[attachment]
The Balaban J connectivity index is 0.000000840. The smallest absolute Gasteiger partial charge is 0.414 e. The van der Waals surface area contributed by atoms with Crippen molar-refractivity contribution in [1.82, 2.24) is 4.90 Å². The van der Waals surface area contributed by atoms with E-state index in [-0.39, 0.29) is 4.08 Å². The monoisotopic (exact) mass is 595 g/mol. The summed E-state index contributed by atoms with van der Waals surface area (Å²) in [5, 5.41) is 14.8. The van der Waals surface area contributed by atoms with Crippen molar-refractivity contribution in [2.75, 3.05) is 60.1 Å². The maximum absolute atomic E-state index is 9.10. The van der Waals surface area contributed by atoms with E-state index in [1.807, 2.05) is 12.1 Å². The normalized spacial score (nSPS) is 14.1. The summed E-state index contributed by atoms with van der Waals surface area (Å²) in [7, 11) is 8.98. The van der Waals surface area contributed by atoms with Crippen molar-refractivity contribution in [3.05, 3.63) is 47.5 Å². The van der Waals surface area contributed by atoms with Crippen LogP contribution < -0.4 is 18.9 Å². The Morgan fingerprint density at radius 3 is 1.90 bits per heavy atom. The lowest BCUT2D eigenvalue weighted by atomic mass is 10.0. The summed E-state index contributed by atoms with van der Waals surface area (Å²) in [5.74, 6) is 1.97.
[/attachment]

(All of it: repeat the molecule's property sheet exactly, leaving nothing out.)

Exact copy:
The Balaban J connectivity index is 0.000000840. The smallest absolute Gasteiger partial charge is 0.414 e. The van der Waals surface area contributed by atoms with Crippen molar-refractivity contribution in [1.82, 2.24) is 4.90 Å². The van der Waals surface area contributed by atoms with E-state index in [-0.39, 0.29) is 4.08 Å². The monoisotopic (exact) mass is 595 g/mol. The summed E-state index contributed by atoms with van der Waals surface area (Å²) in [5, 5.41) is 14.8. The van der Waals surface area contributed by atoms with Crippen molar-refractivity contribution in [2.75, 3.05) is 60.1 Å². The maximum absolute atomic E-state index is 9.10. The van der Waals surface area contributed by atoms with E-state index in [1.807, 2.05) is 12.1 Å². The normalized spacial score (nSPS) is 14.1. The summed E-state index contributed by atoms with van der Waals surface area (Å²) in [7, 11) is 8.98. The van der Waals surface area contributed by atoms with Crippen molar-refractivity contribution in [3.05, 3.63) is 47.5 Å². The van der Waals surface area contributed by atoms with Crippen LogP contribution < -0.4 is 18.9 Å². The Morgan fingerprint density at radius 3 is 1.90 bits per heavy atom. The lowest BCUT2D eigenvalue weighted by atomic mass is 10.0. The summed E-state index contributed by atoms with van der Waals surface area (Å²) in [5.74, 6) is 1.97.